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Are Choke Collars Bad for Dogs?

Are Choke Collars Bad for Dogs?

Dog owners have many training methods and tools available, each promising to shape their canine’s behavior in the desired way. The choke collar is one of the training tools that has garnered controversy and debate among dog owners, walkers, and professional dog trainers.

This particular training tool, also known as a choke chain, has been used for decades, but is it a good choice for your dog? As dog training evolves, pet parents need to understand the implications of the tools they choose, especially regarding their dog’s health, safety, and overall well-being.

What Is the Choke Collar?

At its core, the choke collar is a length of chain or rope that tightens around a dog’s neck when the dog pulls or lunges. The idea behind this collar is to offer a correction and get the dog’s attention, deterring unwanted behavior. 

What Are the Different Variants of the Choke Collar?

The choke chain, for instance, is typically made of metal links and tightens when tugged. Meanwhile, the prong collar or pinch collar is designed with inward-facing prongs that provide a pinching sensation on the dog’s neck when tightened. There’s also the slip collar, which is similar in design to the choke chain but often made of fabric or leather.

Why Do Some Pet Parents Use Choke Collars?

Each of these collars operates under a similar premise, using an aversive method to gain a dog’s attention. However, the degree of discomfort or potential harm varies, with some being more severe in their corrective action. 

With several alternative training collars available, including the traditional flat collar, head collar, and e-collars, there are options that may be gentler, safer, and kinder for your dog.

What Risks to a Dog’s Neck and Health Does a Choke Collar Pose?

When it comes to our beloved pets, ensuring their safety and well-being is paramount. And while choke collars have in the past been a go-to for many seeking control and obedience, there’s growing concern about the risks associated with their use.

The primary concern revolves around a dog’s neck. When a choke collar tightens, it exerts pressure on the trachea and esophagus. Repeated pressure or a sudden jerk can cause tracheal damage. 

This is especially concerning for small dogs, which have delicate neck structures. Beyond the trachea, there’s also the risk of affecting the dog’s esophagus, potentially leading to issues with swallowing.

Furthermore, choking can restrict oxygen flow to the brain, which, in extreme cases, can result in fainting or more severe neurological effects. Notably, if a dog lunges frequently or if the collar is used without proper guidance, it can lead to long-term health implications.

What Are Alternative Training Collars to the Choke Collar?

Dog training has recently witnessed a revolution, shifting towards gentler, more positive reinforcement methods. As a result, several alternative collars have gained prominence, offering effective training without posing the risks associated with choke collars.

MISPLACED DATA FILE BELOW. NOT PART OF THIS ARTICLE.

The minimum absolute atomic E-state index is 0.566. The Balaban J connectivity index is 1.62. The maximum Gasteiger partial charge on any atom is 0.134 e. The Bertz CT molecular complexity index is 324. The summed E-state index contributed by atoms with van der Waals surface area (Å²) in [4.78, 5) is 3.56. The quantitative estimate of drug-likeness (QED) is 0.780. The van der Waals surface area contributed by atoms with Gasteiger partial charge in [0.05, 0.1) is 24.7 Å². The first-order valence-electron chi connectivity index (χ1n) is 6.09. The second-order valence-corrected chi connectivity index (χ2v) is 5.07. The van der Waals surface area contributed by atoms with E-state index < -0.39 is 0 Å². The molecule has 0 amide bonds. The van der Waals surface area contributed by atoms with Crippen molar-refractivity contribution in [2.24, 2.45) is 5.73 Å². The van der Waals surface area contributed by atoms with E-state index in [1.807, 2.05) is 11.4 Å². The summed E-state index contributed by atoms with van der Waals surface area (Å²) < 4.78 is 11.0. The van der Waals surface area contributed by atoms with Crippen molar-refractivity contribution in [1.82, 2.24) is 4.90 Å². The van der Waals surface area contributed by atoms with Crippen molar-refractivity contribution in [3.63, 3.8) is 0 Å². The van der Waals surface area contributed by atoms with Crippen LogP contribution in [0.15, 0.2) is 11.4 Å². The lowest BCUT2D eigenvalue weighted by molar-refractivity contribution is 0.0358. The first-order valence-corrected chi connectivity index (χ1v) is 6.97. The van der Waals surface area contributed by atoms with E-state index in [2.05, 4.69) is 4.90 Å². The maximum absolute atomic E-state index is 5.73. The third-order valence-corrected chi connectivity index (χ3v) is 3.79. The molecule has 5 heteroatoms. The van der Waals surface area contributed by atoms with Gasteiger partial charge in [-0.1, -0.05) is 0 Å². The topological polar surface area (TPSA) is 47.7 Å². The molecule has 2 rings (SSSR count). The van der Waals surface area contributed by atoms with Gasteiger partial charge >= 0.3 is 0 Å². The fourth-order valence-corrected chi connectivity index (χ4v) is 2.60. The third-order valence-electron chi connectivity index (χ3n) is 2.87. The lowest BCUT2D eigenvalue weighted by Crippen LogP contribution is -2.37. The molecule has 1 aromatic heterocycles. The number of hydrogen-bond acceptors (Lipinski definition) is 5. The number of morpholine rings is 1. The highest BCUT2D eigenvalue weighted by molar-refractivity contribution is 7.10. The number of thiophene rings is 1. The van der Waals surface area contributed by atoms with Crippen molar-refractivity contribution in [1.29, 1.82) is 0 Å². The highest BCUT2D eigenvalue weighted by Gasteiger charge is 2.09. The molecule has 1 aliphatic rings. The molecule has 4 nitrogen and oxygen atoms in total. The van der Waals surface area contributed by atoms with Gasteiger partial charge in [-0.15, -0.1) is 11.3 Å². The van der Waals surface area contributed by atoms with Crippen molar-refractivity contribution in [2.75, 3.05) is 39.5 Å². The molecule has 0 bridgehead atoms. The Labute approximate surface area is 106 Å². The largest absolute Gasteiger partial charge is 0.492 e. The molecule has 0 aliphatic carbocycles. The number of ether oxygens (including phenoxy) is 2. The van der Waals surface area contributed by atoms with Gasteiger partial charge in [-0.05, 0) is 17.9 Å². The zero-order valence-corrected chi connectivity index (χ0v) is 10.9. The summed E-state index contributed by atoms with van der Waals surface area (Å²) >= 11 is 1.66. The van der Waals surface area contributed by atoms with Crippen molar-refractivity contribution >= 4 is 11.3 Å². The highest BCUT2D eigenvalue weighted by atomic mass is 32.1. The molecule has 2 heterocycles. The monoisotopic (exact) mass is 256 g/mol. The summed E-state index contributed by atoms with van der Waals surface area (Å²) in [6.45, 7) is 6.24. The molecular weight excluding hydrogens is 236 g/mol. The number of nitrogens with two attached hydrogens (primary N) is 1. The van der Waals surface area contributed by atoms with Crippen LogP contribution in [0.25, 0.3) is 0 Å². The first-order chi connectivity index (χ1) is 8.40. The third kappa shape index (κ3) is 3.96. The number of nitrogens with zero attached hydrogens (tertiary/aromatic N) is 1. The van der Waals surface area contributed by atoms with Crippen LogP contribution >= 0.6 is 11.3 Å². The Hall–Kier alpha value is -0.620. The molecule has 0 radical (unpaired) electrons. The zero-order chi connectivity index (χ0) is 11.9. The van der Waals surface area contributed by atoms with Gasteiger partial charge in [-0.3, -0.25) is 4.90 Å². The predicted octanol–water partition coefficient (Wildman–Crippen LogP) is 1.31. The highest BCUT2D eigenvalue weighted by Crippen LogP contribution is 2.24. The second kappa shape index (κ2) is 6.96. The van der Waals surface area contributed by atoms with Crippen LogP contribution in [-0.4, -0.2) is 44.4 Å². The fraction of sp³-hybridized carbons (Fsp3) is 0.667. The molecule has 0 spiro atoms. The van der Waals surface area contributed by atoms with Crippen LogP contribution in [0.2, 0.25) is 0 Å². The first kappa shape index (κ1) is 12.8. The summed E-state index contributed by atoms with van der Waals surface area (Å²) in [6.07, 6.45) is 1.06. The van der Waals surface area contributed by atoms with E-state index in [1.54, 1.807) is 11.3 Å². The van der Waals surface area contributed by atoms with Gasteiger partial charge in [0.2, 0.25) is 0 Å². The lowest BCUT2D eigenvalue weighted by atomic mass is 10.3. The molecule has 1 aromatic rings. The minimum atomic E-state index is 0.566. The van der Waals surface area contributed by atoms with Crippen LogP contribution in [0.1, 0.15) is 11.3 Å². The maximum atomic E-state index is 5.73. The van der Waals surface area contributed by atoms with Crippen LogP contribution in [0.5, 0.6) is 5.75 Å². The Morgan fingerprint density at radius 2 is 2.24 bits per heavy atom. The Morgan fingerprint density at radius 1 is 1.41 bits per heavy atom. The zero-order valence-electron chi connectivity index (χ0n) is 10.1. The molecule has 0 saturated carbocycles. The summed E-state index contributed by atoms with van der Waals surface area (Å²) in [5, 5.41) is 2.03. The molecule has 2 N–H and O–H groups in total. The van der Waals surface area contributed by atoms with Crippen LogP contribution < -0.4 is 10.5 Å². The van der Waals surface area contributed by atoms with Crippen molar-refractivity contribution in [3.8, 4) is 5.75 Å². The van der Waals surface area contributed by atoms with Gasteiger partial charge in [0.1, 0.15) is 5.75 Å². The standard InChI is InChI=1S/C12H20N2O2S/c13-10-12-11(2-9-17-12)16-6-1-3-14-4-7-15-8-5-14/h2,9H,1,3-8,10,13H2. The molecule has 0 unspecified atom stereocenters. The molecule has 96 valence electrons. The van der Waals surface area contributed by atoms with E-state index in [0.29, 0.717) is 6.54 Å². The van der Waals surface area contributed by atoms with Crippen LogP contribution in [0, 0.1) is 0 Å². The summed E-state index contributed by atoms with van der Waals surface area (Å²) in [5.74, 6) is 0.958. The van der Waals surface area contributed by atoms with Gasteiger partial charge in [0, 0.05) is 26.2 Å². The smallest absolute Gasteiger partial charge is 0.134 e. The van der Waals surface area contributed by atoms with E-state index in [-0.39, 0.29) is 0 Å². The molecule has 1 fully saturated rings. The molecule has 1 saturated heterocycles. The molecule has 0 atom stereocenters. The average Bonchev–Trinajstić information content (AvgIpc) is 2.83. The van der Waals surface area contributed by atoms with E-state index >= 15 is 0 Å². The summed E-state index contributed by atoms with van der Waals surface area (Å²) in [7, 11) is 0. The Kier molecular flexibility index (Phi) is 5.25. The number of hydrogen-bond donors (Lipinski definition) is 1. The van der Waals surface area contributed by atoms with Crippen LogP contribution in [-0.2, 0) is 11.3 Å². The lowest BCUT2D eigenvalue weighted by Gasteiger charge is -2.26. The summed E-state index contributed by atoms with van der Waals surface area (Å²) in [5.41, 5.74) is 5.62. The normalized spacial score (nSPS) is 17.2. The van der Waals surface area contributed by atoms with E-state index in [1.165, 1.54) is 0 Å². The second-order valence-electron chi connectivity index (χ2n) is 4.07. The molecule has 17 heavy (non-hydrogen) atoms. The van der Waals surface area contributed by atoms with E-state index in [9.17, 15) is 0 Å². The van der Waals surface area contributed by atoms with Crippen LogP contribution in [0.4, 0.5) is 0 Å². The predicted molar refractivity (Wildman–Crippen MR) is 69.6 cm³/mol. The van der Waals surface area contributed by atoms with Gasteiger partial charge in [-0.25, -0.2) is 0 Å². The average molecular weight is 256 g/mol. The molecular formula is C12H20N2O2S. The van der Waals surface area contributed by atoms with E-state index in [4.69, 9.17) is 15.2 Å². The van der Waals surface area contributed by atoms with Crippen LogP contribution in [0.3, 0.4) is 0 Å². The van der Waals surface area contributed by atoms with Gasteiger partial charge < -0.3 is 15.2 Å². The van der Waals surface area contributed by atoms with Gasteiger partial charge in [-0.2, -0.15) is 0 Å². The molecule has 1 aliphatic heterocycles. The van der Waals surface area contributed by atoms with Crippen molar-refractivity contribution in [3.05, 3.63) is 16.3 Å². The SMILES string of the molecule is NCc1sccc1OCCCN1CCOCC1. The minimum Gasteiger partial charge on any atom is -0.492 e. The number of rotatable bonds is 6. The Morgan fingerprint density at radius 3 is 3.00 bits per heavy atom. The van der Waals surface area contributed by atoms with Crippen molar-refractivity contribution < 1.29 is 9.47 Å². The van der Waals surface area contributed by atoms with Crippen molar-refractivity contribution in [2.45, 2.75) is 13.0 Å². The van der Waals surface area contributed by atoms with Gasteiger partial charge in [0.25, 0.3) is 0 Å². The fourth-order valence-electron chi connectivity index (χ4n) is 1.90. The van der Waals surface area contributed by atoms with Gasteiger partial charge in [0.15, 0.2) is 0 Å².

Dogs, as any pet owner can tell you, are sensitive and generally eager to please and to learn. The choke collar is a method that many trainers believe is unnecessary if time is taken to properly train a dog and help them understand what you want them to do,

The Flat Collar

Some pet owners believe that they need a choke collar to control a strong or excitable dog, but that is no longer the case, with many kinder options available that can give that sense of security to pet owner.

The flat collar, commonly used by many dog owners, provides control without tightening around the dog’s neck. The head halter focuses on controlling the dog’s head, steering it, and thereby controlling the body without causing harm to the dog’s trachea.

The Pull Harness

The pull harness or easy walk is designed to deter pulling by offering control over the dog’s torso rather than its neck. This ensures that dogs, especially strong ones, can be controlled without pressure on sensitive neck areas.

Martingale Collar 

The Martingale collar, often hailed as a safer and more humane choice, is designed with two loops. When a dog tries to pull, the collar tightens just enough to prevent escape without choking. 

Originally designed for dogs with narrow heads, like greyhounds and whippets, it has gained popularity among many dog owners as a middle ground between flat collars and choke chains. 

With so many alternatives available, it’s evident that dog training has evolved. When used correctly and in tandem with positive reinforcement training techniques, these tools can help address unwanted behavior effectively without compromising the dog’s health or well-being.

What Do Professional Dog Trainers Say About Choke Collars?

In dog training, positive reinforcement has become the gold standard. This training technique focuses on rewarding desired behavior, which not only encourages the dog to repeat that behavior but also builds trust and strengthens the bond between dog and owner.